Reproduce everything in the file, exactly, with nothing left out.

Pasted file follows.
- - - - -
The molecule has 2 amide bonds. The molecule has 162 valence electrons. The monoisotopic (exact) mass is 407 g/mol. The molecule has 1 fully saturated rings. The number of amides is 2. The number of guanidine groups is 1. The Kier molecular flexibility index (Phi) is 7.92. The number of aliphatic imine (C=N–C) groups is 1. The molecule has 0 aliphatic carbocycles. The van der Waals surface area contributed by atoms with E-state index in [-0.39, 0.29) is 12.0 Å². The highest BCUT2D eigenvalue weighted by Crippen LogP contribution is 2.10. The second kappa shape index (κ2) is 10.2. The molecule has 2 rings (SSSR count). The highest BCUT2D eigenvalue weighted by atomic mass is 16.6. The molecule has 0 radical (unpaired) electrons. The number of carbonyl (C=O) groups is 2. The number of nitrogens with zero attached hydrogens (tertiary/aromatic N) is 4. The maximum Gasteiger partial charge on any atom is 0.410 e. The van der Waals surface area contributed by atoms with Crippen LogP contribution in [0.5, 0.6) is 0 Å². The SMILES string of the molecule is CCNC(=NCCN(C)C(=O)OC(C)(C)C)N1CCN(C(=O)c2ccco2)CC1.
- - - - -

The molecule has 2 amide bonds. The molecule has 162 valence electrons. The monoisotopic (exact) mass is 407 g/mol. The molecule has 1 fully saturated rings. The number of amides is 2. The number of guanidine groups is 1. The Kier molecular flexibility index (Phi) is 7.92. The number of aliphatic imine (C=N–C) groups is 1. The molecule has 0 aliphatic carbocycles. The van der Waals surface area contributed by atoms with E-state index in [-0.39, 0.29) is 12.0 Å². The highest BCUT2D eigenvalue weighted by Crippen LogP contribution is 2.10. The second kappa shape index (κ2) is 10.2. The molecule has 2 rings (SSSR count). The highest BCUT2D eigenvalue weighted by atomic mass is 16.6. The molecule has 0 radical (unpaired) electrons. The number of carbonyl (C=O) groups is 2. The number of nitrogens with zero attached hydrogens (tertiary/aromatic N) is 4. The maximum Gasteiger partial charge on any atom is 0.410 e. The van der Waals surface area contributed by atoms with Crippen LogP contribution in [0.5, 0.6) is 0 Å². The SMILES string of the molecule is CCNC(=NCCN(C)C(=O)OC(C)(C)C)N1CCN(C(=O)c2ccco2)CC1.